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Industry Circular

Number: 66-18
Date: July 28, 1966

Office of the Commissioner of Internal Revenue Alcohol and Tobacco Tax Division


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Manufacturers of Tobacco Products:

Recently questions have been raised as to the proper procedure for removal from tobacco products factories of cigars and cigarettes for use by the Federal Government in ration kits, in-flight meals, etc, where the products may be exported but are not specifically designated for direct export.

The regulations in 26 CFR Part 295 apply to removals for use of the United States under all instances, except where the products are specifically designated for direct export by the governmental agency in which case the regulations in 26 CFR Part 290 are applicable.

It is not always known at the time of removal from the factory, or even when packed into ration kits or military in-flight meals, whether the product will be exported because some ration kits are used in the United States on military maneuvers and to stock fallout shelters and military in-flight meals are often consumed on domestic flights. Consequently, all removals for use of the United States, except where the governmental agency specifically designates direct export should properly be made for "Use of the United States" under the regulations in 26 CFR Part 295 and not under the export regulations.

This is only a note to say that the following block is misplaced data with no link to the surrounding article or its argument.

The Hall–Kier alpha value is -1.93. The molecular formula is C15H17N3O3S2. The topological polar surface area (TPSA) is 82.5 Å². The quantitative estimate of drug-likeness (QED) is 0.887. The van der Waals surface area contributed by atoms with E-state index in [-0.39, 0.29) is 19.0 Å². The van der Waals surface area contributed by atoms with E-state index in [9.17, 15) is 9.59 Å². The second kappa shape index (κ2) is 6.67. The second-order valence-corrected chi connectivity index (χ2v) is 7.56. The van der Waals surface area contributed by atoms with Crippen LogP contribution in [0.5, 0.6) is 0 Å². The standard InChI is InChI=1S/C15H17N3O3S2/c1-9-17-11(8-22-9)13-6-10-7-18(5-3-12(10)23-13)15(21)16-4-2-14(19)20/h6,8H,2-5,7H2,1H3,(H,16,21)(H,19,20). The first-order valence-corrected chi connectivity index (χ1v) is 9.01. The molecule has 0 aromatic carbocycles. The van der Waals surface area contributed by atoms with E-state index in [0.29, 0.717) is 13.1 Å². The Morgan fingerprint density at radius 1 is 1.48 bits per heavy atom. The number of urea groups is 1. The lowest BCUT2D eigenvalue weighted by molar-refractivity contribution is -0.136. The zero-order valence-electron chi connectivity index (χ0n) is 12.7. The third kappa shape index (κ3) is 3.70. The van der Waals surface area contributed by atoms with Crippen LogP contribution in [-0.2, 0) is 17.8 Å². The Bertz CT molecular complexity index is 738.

Where cigars or cigarettes are shipped tax-exempt under Part 295 for packing in ration kits or meals other than directly to the governmental-agency, it is the manufacturer's responsibility to assure and have evidence available at the factory that the recipient has authority to receive them for the government agency for packaging under governmental contract. Such evidence should include the identity of the contract and the name and address of both the governmental contracting office and the agency to which delivery is to be made. Where such evidence of a legitimate government contract is available then the manufacturer making the removal is relieved of tax liability on the cigars and cigarettes under 26 CFR 295.35 when the private contractor receives the products as agent for the government. The private contractor is thereafter responsible to the United States for the tax on those cigars and cigarettes received by him but not accounted for.


Harold Serr

Harold A. Serr

Director, Alcohol and Tobacco Tax Division

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